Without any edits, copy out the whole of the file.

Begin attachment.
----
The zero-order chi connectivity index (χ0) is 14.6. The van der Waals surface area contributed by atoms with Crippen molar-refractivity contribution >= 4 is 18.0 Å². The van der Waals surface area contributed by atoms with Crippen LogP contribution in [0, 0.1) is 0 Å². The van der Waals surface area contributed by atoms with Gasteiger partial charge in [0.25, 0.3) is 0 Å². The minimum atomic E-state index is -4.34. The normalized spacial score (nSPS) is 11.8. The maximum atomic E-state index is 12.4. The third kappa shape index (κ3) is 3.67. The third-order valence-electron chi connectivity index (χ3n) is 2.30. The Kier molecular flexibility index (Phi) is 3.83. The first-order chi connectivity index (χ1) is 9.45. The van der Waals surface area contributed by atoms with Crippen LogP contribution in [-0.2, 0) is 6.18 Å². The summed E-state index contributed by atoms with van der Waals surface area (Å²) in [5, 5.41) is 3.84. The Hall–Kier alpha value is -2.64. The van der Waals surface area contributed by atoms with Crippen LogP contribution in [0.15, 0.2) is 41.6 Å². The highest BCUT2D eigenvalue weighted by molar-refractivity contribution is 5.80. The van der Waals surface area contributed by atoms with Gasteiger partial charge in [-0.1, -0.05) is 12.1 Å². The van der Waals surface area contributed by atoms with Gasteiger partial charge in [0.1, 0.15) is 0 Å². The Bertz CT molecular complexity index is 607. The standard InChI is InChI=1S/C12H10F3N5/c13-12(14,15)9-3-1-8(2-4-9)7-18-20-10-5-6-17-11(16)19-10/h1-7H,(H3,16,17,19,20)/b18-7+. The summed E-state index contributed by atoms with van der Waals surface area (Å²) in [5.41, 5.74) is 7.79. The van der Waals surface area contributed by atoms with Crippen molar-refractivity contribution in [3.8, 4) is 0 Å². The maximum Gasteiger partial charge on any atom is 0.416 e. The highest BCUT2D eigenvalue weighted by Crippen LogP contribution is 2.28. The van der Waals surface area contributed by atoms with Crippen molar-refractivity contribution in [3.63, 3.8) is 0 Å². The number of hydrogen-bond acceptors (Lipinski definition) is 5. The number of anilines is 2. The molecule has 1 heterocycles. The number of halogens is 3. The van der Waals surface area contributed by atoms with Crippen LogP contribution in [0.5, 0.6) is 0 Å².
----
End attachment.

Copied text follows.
The zero-order chi connectivity index (χ0) is 14.6. The van der Waals surface area contributed by atoms with Crippen molar-refractivity contribution >= 4 is 18.0 Å². The van der Waals surface area contributed by atoms with Crippen LogP contribution in [0, 0.1) is 0 Å². The van der Waals surface area contributed by atoms with Gasteiger partial charge in [0.25, 0.3) is 0 Å². The minimum atomic E-state index is -4.34. The normalized spacial score (nSPS) is 11.8. The maximum atomic E-state index is 12.4. The third kappa shape index (κ3) is 3.67. The third-order valence-electron chi connectivity index (χ3n) is 2.30. The Kier molecular flexibility index (Phi) is 3.83. The first-order chi connectivity index (χ1) is 9.45. The van der Waals surface area contributed by atoms with Crippen LogP contribution in [-0.2, 0) is 6.18 Å². The summed E-state index contributed by atoms with van der Waals surface area (Å²) in [5, 5.41) is 3.84. The Hall–Kier alpha value is -2.64. The van der Waals surface area contributed by atoms with Crippen LogP contribution in [0.15, 0.2) is 41.6 Å². The highest BCUT2D eigenvalue weighted by molar-refractivity contribution is 5.80. The van der Waals surface area contributed by atoms with Gasteiger partial charge in [-0.1, -0.05) is 12.1 Å². The van der Waals surface area contributed by atoms with Gasteiger partial charge in [0.1, 0.15) is 0 Å². The Bertz CT molecular complexity index is 607. The standard InChI is InChI=1S/C12H10F3N5/c13-12(14,15)9-3-1-8(2-4-9)7-18-20-10-5-6-17-11(16)19-10/h1-7H,(H3,16,17,19,20)/b18-7+. The summed E-state index contributed by atoms with van der Waals surface area (Å²) in [5.41, 5.74) is 7.79. The van der Waals surface area contributed by atoms with Crippen molar-refractivity contribution in [3.8, 4) is 0 Å². The maximum Gasteiger partial charge on any atom is 0.416 e. The highest BCUT2D eigenvalue weighted by Crippen LogP contribution is 2.28. The van der Waals surface area contributed by atoms with Crippen molar-refractivity contribution in [3.63, 3.8) is 0 Å². The number of hydrogen-bond acceptors (Lipinski definition) is 5. The number of anilines is 2. The molecule has 1 heterocycles. The number of halogens is 3. The van der Waals surface area contributed by atoms with Crippen LogP contribution in [0.5, 0.6) is 0 Å².